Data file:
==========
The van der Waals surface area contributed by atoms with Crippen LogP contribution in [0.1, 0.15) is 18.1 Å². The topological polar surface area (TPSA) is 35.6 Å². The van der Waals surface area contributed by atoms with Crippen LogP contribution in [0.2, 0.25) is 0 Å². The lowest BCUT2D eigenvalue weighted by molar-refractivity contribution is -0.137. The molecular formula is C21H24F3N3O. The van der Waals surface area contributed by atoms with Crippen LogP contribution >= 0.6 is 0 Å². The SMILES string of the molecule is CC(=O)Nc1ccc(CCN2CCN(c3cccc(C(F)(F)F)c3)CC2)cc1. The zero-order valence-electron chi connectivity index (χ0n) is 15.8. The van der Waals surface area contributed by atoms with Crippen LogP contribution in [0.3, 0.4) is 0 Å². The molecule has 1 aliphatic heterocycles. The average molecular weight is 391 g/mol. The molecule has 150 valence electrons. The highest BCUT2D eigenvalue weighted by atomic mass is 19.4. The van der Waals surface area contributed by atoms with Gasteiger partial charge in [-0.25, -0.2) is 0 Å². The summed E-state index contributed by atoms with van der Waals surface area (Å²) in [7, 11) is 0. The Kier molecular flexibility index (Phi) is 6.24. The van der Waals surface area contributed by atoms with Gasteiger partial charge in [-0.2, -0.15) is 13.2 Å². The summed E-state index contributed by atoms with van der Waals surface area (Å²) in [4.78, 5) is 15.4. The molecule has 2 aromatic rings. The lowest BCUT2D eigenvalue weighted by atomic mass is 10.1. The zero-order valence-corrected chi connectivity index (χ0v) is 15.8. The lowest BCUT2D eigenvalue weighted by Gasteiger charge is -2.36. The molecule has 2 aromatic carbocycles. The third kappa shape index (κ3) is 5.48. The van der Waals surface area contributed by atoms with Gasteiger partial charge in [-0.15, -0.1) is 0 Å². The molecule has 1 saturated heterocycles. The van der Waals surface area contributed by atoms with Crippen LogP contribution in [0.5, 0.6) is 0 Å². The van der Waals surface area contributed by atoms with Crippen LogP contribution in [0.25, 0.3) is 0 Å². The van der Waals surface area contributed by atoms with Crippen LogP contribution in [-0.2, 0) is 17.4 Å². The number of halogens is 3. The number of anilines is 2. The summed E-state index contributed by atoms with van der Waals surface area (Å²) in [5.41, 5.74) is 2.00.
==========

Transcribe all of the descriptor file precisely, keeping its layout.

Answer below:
The van der Waals surface area contributed by atoms with Crippen LogP contribution in [0.1, 0.15) is 18.1 Å². The topological polar surface area (TPSA) is 35.6 Å². The van der Waals surface area contributed by atoms with Crippen LogP contribution in [0.2, 0.25) is 0 Å². The lowest BCUT2D eigenvalue weighted by molar-refractivity contribution is -0.137. The molecular formula is C21H24F3N3O. The van der Waals surface area contributed by atoms with Crippen LogP contribution >= 0.6 is 0 Å². The SMILES string of the molecule is CC(=O)Nc1ccc(CCN2CCN(c3cccc(C(F)(F)F)c3)CC2)cc1. The zero-order valence-electron chi connectivity index (χ0n) is 15.8. The van der Waals surface area contributed by atoms with Crippen LogP contribution in [0.3, 0.4) is 0 Å². The molecule has 1 aliphatic heterocycles. The average molecular weight is 391 g/mol. The molecule has 150 valence electrons. The highest BCUT2D eigenvalue weighted by atomic mass is 19.4. The van der Waals surface area contributed by atoms with Gasteiger partial charge in [-0.25, -0.2) is 0 Å². The summed E-state index contributed by atoms with van der Waals surface area (Å²) in [7, 11) is 0. The Kier molecular flexibility index (Phi) is 6.24. The van der Waals surface area contributed by atoms with Gasteiger partial charge in [-0.2, -0.15) is 13.2 Å². The summed E-state index contributed by atoms with van der Waals surface area (Å²) in [4.78, 5) is 15.4. The molecule has 2 aromatic rings. The lowest BCUT2D eigenvalue weighted by atomic mass is 10.1. The zero-order valence-corrected chi connectivity index (χ0v) is 15.8. The lowest BCUT2D eigenvalue weighted by Gasteiger charge is -2.36. The molecule has 2 aromatic carbocycles. The third kappa shape index (κ3) is 5.48. The van der Waals surface area contributed by atoms with Gasteiger partial charge in [-0.15, -0.1) is 0 Å². The molecule has 1 saturated heterocycles. The van der Waals surface area contributed by atoms with Crippen LogP contribution in [0.5, 0.6) is 0 Å². The van der Waals surface area contributed by atoms with Crippen LogP contribution in [0.25, 0.3) is 0 Å². The van der Waals surface area contributed by atoms with Crippen LogP contribution in [-0.2, 0) is 17.4 Å². The number of halogens is 3. The number of anilines is 2. The summed E-state index contributed by atoms with van der Waals surface area (Å²) in [5.41, 5.74) is 2.00.